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Love me tender? Not in today’s world. If you’ve got what it takes, tech savvy customers will find you …

This business we call “freight forwarding” has changed. Those that haven’t recognised that are probably people still with a Blockbuster Video membership card pinned expectantly to the fridge.

It’s pretty hard to miss the changes, but freight forwarders can have a nasty habit of hoping that change will bypass them and impact everyone else – while doing their business a massive favour at the same time…..

Let’s talk about how business is won these days. There was a recent article in The Loadstar about how forwarders can stand out in tenders. The article made some excellent points, but it overlooked a couple of fundamental issues shaping our business and how we respond to customer enquiries.

First of all, it assumed that the tender was the be-all-and-end-all for a forwarder, and the ultimate mark of success for winning business. That being asked to participate was the ultimate last holy grail of success before the customer spends millions of dollars with you – and that once you’re part of the tender process, all your problems are solved,  and the Bahamas beckons.

We’ve all had the sales person rushing into the office waving a recently emailed tender invitation over their heads like Stannis Baratheon waving a Valyrian steel sword in Game of Thrones, and we all know how that ended for him: not well.

The sad fact is that if you are on the tender and you are not already significantly intimate with the customer, their needs and key drivers for the tender process, chances are that all your effort is as worthwhile as the drive to Blockbuster to pick up your DVD of Toy Story

We have a piece of software that we create and deliver all our proposal content in. It’s very cool. One of the things that this piece of kit also allows us to do is to gain analytical insight into what our customers actually do with our document once it has been delivered – how long do they stay on each page in seconds and minutes, who do they share the document or page with, and so on.

The sad reality is that on average the customer spends six times longer on the pricing page than on the content pages. Oh, and that is for business we have won and we have lost. Surprised? Well don’t be. The tender process by its very nature is an Excel spreadsheet exercise in like-for-like costs for doing the exact same things the customer already has.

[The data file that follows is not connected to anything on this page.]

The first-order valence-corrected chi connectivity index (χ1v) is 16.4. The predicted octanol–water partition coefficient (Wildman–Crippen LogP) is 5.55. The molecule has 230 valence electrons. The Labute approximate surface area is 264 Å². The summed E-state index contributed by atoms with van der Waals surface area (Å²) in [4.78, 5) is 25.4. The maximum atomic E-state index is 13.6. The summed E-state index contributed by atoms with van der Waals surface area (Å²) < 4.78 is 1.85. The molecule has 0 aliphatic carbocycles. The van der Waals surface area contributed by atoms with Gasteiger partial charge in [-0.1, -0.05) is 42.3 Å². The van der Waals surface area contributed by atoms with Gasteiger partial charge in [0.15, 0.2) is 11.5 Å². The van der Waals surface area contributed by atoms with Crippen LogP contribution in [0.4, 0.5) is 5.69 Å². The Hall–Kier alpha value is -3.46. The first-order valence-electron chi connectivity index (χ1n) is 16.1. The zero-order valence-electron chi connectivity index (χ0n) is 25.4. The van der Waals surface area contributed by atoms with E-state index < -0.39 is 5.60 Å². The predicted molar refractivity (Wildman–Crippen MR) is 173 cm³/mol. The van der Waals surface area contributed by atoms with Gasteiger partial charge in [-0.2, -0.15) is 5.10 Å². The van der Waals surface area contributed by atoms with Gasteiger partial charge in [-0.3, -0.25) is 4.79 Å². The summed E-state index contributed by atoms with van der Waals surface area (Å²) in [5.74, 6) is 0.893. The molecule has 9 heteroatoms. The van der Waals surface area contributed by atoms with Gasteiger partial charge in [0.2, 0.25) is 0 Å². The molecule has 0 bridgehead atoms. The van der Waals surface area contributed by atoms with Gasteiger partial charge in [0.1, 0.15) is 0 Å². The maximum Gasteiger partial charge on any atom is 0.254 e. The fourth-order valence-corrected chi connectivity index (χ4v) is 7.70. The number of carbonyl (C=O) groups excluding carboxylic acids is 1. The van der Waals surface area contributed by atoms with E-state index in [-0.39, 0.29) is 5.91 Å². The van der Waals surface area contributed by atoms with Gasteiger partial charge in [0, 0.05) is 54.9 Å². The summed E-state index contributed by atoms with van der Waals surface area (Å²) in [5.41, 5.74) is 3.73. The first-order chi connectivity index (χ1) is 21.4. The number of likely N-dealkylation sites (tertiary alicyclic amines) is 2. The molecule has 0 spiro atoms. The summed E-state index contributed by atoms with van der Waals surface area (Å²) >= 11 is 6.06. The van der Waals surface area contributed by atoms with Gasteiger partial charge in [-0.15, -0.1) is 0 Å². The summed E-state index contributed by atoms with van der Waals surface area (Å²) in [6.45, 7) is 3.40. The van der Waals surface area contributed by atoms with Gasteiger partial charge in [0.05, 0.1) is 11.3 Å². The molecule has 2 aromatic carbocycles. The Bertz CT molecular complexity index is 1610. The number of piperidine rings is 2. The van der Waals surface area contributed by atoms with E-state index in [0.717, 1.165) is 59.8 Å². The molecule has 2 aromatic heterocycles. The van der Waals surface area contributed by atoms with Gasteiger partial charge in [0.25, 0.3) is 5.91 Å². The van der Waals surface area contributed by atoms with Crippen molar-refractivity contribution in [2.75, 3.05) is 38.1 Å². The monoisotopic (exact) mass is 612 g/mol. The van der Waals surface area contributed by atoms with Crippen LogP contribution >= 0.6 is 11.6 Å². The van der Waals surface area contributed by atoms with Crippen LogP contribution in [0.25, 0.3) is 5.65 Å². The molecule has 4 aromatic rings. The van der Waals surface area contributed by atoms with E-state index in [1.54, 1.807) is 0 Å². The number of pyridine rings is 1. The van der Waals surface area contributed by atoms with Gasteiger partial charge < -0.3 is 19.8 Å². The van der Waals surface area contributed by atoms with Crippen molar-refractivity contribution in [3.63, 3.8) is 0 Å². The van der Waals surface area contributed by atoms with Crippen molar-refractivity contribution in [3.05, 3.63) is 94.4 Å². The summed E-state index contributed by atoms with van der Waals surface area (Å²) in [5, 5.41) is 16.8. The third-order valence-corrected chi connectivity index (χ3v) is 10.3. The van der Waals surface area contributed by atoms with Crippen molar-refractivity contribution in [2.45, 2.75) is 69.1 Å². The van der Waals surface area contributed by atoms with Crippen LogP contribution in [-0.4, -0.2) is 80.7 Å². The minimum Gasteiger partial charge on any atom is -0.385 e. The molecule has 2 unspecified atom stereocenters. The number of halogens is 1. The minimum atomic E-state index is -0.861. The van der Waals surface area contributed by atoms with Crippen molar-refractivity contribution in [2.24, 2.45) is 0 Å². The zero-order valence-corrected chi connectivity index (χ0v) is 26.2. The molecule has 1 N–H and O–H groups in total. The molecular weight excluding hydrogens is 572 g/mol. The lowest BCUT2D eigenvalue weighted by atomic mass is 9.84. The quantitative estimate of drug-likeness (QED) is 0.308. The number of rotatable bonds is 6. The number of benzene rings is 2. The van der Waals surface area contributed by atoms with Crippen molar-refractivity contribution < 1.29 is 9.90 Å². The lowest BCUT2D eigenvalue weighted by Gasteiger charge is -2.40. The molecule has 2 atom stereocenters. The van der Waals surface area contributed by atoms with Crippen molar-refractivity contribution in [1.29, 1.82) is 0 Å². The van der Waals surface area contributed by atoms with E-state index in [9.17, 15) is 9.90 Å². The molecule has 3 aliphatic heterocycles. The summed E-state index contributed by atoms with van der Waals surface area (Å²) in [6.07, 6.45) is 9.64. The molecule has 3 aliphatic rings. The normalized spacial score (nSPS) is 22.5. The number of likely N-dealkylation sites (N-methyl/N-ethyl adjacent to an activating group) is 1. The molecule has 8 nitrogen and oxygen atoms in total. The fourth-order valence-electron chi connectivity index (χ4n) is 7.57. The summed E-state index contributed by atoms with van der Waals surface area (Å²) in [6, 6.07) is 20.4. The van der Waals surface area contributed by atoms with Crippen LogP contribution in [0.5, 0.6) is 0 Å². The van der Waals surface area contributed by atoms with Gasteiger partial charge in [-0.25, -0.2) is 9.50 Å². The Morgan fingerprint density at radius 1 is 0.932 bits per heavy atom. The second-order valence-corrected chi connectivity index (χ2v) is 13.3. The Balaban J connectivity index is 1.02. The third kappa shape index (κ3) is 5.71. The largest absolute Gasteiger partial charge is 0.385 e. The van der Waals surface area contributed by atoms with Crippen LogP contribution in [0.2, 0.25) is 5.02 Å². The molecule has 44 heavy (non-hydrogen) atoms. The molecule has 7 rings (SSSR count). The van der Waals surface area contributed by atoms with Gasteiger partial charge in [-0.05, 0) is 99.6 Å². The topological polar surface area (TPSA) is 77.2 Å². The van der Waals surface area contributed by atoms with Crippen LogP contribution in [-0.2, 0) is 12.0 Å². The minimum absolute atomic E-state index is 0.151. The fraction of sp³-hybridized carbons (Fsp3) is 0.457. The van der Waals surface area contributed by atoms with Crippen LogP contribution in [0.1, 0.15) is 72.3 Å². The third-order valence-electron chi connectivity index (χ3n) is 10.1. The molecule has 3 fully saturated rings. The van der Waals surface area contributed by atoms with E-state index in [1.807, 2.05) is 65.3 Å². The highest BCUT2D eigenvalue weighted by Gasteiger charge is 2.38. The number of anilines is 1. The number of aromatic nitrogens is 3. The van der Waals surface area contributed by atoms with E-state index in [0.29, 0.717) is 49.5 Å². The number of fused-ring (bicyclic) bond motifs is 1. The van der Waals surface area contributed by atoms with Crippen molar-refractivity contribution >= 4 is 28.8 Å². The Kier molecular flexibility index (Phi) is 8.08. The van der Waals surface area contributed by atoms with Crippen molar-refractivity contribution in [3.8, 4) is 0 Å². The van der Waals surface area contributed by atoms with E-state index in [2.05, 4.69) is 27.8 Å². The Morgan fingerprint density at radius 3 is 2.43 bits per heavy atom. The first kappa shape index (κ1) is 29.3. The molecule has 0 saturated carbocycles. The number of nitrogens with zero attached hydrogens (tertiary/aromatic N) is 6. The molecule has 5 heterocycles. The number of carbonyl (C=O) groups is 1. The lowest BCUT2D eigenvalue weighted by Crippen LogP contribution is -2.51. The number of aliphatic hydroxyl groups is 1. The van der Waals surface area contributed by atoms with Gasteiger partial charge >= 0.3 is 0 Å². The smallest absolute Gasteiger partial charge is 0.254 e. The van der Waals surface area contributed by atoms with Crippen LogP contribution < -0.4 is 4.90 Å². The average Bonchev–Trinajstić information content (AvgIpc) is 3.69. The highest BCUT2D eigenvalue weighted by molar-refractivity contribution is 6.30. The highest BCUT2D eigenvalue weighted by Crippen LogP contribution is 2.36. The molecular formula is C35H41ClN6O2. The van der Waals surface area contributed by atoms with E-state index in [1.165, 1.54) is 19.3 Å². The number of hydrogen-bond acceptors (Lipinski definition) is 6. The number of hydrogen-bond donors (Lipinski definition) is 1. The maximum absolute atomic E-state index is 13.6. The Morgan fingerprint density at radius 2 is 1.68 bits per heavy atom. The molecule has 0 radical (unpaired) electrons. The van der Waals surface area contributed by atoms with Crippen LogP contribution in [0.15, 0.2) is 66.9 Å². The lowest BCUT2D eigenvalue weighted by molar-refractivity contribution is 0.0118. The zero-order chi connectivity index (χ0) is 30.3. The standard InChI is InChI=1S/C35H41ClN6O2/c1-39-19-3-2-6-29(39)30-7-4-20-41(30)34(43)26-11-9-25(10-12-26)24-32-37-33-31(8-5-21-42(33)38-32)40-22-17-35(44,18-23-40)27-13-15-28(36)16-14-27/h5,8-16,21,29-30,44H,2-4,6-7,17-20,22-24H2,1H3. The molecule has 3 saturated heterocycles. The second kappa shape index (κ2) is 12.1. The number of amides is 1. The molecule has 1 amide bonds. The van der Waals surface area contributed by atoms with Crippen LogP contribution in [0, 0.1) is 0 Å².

If you are fortunate enough to know and understand the customer, you’ll know that the famed “dance-off on Excel” is purely the entry key to the magic kingdom where the customer knows that those who pass are worthy of further engagement – and, if you have the relationship coupled with the knowledge of what’s behind the tender, you now have a fighting chance. However, without that knowledge and relationship, the sad fact is that the whole process is probably a total waste of time.

The second, and probably the biggest single element to impact the tender process as it used to be, is that the customer’s business is probably changing too, and thus, what they tender and how they tender is bound to look different also.

Here is a good, real-life example of how this business is changing. We are in the middle of a detailed and significant process for a major UK brand which needs a multi-channel warehouse in Asia to manage ecommerce, wholesale and retail distribution, as well as some primary supply chain requirements such as cross-docking and direct-to-store. There was no tender process, no drawn-out meetings and PowerPoint decks, just direct engagement surrounding the subject matter. A process focused on what they need, what their gaps are and how they would like to close them.

This direct and fast-tracked approach was possible simply because the customer found us, not the other way around. No sales reps knocking on their door with a rate card and a Montblanc pen with a logo on it. Their young tech-savvy analysts and supply chain seniors simply knew from our social media and marketing strategy, and from the tactics we deploy on social media with our existing customers in the same market, that we run Asia-based multi-user logistics sites in their vertical market. Can you do for us what you do for them? Yes, we would love to.

I’m not saying this is the norm yet, but this refreshing approach is becoming more and more common, especially among companies in the ecommerce or tech space, which have little time or inclination to run a beauty parade when they know that, in reality, not everyone looks great in a swimsuit.

This is a guest post by David Emerson, who is vice president sales – EMEA region, for SEKO Logistics.

COMMENTS 1


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  • Stephanie Johnson

    August 02, 2017 at 9:12 am

    Great article David! I particularly appreciate your pop culture references. As a Marketing professional in the supply chain and logistics industries, it’s so refreshing to hear this point of view – stepping away from “this is how things have always been done”. What you’ve described here is inbound marketing. How long ago did SEKO adopt this approach? What was it that triggered this change in the company?

    I recently wrote an article on 3 Key Marketing Lessons for Logistics Providers. I’d love to hear your thoughts on its usefulness.

    Link here: http://blog.gravitysupplychain.com/blog/3-invaluable-supply-chain-management-marketing-lessons-no-experience-required

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